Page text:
Josh Rosen is Josh Rosen. Mike Fafaul threw 11 picks, but he also cranked out a ton of yards when getting thrown into the starting gig, but the Bruins didn’t have their superstar.

Rosen has No. 1-overall-draft-pick skills, but that doesn’t matter if he’s not on the field. If he played the whole year – he got knocked out halfway through with a shoulder injury – would UCLA have really been a player in the Pac-12 race? At least the Bruins wouldn’t have finished with a losing season.

This is a good UCLA team, but it’s not as good as USC, Washington or Stanford. However, if Rosen is back up to snuff, the Bruins can beat anyone.

Best UCLA Offensive Player

QB Josh Rosen, Jr. – The NFL types already have Sam Darnold and Josh Allen pencilled in as the top two quarterbacks for the 2018 Draft – if not top two overall – but Rosen might just shoehorn his way into the No. 1 overall spot if he comes up with a massive junior year.

He’s got the 6-4, 220-pound size, the deep arm, the brain, and the attitude to be an NFL franchise-maker, but he has to get past the shoulder injury that kept him out of the second half of last year, and he has to cut down on his picks.

Amazing last year before getting hurt, he hit Texas A&M for 343 yards – but with three picks, including a late killer – and threw for 307 yards against BYU, 350 in the win over Arizona and 400 yards against Arizona State. Expect that on a regular basis again.

2. C Scott Quessenberry, Sr.
3. WR Darren Andrews, Sr.
4. WR Jordan Lasley, Jr.
5. RB Bolu Olorunfunmi, Jr.

Best UCLA Defensive Player

LB Kenny Young, Sr. – The 6-1, 240-pounder finished second on the team in tackles in his all-star season. A pass rusher when he wants to be, and a sure-thing hitter against the run, the one-time superstar recruit came up with 90 stops with five sacks and a pick, highlighted by a 12-tackle day against Arizona. Built for the position, he’s the leader of the linebacking corps and the one everything will flow to – he should hover around the 100-tackle mark.

2. S Jaleel Wodood, Sr.
3. S Adarius Pickett, Jr.
4. DT Jacob Tuioti-Mariner, Sr.
5. CB Nate Meadors, Jr.

Key Player To A Successful Season

OT Kolton Miller, Jr. – Can he stay healthy and be a key tackle option for a full season? He only played half of his redshirt freshman campaign, and got hurt early on last year after starting on the right side. For a line that needs to be night-and-day better, and with a franchise quarterback to keep upright, the 6-8, 310-pounder has to be a steady rock.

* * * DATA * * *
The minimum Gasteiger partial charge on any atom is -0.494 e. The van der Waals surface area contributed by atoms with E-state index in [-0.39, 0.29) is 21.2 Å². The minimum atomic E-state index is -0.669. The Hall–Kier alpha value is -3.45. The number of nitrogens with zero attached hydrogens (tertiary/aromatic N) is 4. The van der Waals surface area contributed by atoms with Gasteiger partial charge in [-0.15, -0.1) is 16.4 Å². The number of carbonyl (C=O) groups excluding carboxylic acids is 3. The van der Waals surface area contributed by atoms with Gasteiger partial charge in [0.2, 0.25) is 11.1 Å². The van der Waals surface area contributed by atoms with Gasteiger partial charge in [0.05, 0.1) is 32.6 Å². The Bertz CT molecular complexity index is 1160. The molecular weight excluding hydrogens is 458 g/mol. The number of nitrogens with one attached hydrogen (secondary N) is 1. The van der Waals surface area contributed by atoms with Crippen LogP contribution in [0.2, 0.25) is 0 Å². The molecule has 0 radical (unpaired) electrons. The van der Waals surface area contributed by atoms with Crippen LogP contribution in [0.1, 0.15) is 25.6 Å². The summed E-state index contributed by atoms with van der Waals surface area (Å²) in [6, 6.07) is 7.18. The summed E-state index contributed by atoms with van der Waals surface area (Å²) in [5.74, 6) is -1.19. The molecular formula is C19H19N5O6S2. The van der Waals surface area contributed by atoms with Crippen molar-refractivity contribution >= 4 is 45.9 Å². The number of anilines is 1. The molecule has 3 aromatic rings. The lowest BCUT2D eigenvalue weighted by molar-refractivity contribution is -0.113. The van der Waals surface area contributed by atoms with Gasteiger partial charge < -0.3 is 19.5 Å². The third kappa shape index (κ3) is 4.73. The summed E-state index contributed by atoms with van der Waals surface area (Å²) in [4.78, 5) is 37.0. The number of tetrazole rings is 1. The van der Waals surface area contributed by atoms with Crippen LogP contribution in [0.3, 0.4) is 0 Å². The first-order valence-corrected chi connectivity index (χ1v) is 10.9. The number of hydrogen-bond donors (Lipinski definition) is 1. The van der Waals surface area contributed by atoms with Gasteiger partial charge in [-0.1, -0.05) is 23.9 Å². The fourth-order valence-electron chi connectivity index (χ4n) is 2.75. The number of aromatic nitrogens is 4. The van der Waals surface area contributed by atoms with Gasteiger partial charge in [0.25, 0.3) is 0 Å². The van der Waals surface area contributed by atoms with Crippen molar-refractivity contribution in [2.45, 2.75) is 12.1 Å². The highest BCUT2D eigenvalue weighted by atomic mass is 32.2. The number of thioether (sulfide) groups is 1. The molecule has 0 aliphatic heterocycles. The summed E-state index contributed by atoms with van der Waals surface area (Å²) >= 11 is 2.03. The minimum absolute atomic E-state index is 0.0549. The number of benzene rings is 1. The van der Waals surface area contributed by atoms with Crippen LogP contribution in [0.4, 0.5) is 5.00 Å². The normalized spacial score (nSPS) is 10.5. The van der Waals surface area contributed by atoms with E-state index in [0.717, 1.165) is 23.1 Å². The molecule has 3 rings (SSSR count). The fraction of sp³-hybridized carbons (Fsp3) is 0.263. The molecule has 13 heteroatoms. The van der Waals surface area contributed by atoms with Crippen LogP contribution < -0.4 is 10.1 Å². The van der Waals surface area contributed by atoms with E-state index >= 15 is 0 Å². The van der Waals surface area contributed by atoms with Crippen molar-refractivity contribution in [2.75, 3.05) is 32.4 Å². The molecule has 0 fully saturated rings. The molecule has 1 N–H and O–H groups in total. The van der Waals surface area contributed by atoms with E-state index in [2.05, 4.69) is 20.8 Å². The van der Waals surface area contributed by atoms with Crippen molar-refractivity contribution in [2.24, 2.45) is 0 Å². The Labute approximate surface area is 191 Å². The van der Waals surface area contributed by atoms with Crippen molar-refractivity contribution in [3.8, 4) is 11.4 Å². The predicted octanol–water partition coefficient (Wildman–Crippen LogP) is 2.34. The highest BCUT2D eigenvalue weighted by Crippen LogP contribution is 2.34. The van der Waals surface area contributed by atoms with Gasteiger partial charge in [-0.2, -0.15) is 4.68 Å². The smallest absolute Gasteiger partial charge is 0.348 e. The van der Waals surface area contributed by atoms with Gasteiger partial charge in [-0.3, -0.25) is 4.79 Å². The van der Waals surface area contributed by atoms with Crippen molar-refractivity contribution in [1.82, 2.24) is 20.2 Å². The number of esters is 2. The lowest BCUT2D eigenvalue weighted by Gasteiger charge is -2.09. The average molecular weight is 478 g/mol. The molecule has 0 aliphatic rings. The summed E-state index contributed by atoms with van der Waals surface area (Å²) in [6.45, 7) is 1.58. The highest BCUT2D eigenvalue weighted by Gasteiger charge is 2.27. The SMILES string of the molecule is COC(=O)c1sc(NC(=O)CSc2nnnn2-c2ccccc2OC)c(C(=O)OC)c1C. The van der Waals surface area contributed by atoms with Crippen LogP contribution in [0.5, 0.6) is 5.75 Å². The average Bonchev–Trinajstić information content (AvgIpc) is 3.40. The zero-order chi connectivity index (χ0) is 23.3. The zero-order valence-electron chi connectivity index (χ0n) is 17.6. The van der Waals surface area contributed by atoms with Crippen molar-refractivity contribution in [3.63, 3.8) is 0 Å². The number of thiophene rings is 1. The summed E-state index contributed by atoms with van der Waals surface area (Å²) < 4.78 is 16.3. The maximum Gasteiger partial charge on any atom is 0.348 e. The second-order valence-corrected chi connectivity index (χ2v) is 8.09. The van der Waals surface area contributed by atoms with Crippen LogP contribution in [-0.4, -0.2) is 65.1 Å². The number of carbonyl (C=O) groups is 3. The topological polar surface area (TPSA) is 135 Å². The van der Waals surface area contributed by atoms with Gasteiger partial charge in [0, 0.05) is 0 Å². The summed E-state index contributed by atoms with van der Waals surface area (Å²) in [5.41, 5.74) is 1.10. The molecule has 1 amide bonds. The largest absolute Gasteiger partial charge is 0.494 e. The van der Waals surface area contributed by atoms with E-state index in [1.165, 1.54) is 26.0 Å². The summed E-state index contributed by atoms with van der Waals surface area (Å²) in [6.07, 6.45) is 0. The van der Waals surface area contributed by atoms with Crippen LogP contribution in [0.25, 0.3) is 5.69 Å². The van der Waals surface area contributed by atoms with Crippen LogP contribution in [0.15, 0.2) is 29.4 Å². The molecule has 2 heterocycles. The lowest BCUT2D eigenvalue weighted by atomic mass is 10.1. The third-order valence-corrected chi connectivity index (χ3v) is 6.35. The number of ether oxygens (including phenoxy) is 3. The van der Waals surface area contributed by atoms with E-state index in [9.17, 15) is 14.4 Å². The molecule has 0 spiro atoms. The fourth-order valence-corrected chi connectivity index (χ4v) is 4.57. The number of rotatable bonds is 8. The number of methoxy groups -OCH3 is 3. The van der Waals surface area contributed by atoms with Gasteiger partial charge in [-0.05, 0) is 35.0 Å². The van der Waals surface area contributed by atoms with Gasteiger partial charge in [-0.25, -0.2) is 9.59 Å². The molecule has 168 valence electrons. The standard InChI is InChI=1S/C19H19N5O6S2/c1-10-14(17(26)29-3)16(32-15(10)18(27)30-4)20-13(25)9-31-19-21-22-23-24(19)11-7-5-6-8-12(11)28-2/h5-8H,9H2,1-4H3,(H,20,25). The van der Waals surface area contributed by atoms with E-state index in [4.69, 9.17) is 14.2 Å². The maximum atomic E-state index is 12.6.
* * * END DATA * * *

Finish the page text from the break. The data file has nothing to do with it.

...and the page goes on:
The UCLA Season Will Be A Success If …

The Bruins win ten games. – It’s Year Six under Jim Mora Jr., and he needs something big. The four-win 2016 dud can be explained away a bit because of injuries – okay, injury, losing Josh Rosen – but that was coming off a disappointing 8-5 season.

The Bruins don’t have to win the Pac-12 title, but they need to be in the hunt. They need to take care of Texas A&M at home in the opener, they have to survive a dangerous road trip to Hawaii, and they have to start out hot in the Pac-12 lid-lifter against Stanford. It’s not an easy slate, but at this point, asking for a nine-win regular season and a bowl victory isn’t a lot.

Key Game To The UCLA Season

Nov. 18 at USC – The first three years under Mora were punctuated by wins over a USC program trying to find its way in the world again. And then came the last two seasons, losing both games by a combined score of 76-35. Forgetting the Pac-12 South, and blowing off the relevancy for a conference title. UCLA, beat USC. You need to.

2016 UCLA Fun Stats

– Rushing Yards: Opponents 2,058 – UCLA 1,011
– Time of Possession: Opponents 33:16 – UCLA 26:45
– 3rd Quarter Scoring: Opponents 117 – UCLA 65

2017 UCLA Preview: Why Isn’t UCLA Better?
2017 UCLA Schedule Breakdown & Analysis
– UCLA Previews: 2016 | 2015